Postnatal length and weight growth velocities according to Fenton reference and their associated perinatal factors in healthy late preterm infants during birth to term-corrected age: an observational study

Li Zhang, Yan Li, Shuang Liang, Xiao-Juan Liu, Feng-Ling Kang, Gui-Mei Li
Italian Journal of Pediatrics 2019 January 3, 45 (1): 1

BACKGROUND: Optimum early postnatal growth is critical for early and later health of preterm infants. Postnatal length and weight growth velocities and their associated perinatal factors in healthy late preterm infants without restriction of neonatal complications and nutritional problems have not been widely studied.

METHODS: As part of ongoing longitudinal follow-up study of growth and development of preterm infants in Shandong Qianfoshan Hospital in China, 599 healthy late preterm infants without neonatal complications and nutritional problems were sampled from 795 preterm infants born in January 2014 to April 2017. Perinatal factors, growth parameters, growth velocities(ΔLengthZ and ΔWeightZ: Z-score changes of length and weight) during birth and term-corrected age were documented. Associated variables of growth velocities were analyzed by bivariate and multivariate regression analyses. Adjusted ΔLengthZ and ΔWeightZ were compared between/among subgroups of associated variables using analysis of covariance. Catch-up growth were defined as ΔLengthZ or ΔWeightZ > 0.67.

RESULTS: The mean ΔLengthZ and ΔWeightZ were 0.28, 0.65, respectively. Catch-up growth of length and weight was ubiquitous(30.7, 46.2%, respectively). Faster length growth velocity was associated with male, larger postmenstrual age(PMA) at birth, younger mother and larger PMA at visit; Faster weight growth velocity was associated with male, unfavorable intrauterine growth status defined by birth weight percentile(Small-for-Gestational-Age(<P10), Appropriate-for-Gestational-Age(P10-90), Large-for-Gestational-Age(>P90)), twin and larger PMA at visit. When adjusted for associated co-variables, weight catch-up growth existed in subgroups of 36 weeks PMA at birth, male, twin and SGA, while AGA almost reached this standard with mean adjusted ΔWeightZ as 0.66. Although none of these subgroups got length catch-up growth standard, infants of 36 weeks PMA at birth had statistically rapider length growth velocity than 34 and 35 weeks PMA at birth subgroups(mean adjusted ΔLengthZs of 34, 35 and 36 weeks subgroups: 0.10, 0.22, 0.38, respectively).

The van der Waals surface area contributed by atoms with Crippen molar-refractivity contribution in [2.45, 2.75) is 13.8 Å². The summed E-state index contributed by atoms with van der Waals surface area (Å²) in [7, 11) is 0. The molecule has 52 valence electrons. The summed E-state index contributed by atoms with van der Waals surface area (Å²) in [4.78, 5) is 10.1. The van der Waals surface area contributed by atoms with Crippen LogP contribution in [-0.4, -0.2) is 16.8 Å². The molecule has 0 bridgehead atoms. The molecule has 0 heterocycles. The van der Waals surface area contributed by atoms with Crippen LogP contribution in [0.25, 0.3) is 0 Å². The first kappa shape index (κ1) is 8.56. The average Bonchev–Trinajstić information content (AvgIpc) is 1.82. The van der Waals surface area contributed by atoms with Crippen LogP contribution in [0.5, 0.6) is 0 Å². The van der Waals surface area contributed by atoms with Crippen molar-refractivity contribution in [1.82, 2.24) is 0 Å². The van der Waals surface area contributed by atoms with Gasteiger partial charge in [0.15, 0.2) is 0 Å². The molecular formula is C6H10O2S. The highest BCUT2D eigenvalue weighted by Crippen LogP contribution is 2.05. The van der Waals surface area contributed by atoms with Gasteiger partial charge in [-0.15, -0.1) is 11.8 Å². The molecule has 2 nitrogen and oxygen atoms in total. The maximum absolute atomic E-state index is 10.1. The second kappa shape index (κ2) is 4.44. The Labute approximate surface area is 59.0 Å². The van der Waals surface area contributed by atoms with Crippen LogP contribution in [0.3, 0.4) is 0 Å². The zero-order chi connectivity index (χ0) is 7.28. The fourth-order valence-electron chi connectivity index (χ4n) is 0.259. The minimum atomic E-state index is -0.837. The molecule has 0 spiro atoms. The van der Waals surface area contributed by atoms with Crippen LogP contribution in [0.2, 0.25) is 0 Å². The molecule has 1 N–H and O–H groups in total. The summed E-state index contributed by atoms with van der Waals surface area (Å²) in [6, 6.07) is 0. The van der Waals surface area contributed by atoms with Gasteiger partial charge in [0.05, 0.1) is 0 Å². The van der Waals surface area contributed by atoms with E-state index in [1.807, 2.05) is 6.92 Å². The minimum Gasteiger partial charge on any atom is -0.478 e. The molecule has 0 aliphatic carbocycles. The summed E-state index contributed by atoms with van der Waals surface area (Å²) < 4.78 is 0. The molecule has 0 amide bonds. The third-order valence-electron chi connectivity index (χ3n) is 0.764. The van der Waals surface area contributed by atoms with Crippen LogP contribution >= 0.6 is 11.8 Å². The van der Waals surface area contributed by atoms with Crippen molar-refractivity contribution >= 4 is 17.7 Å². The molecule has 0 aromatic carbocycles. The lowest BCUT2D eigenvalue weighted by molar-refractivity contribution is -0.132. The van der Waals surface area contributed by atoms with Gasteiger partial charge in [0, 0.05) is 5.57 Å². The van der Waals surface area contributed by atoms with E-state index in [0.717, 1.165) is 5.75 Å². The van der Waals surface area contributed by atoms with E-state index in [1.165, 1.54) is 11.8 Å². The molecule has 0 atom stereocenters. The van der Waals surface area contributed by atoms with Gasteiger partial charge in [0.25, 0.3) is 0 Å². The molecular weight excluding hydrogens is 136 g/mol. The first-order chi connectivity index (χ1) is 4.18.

CONCLUSIONS: Postnatal length and weight growth velocities of healthy late preterm infants from birth to term-corrected age were much superior than that of Fenton reference, especially for weight, with ubiquitous catch-up growth. Different associated factors for length and weight growth signified the necessity of constructing more detailed growth standards by specific stratification for associated factors.

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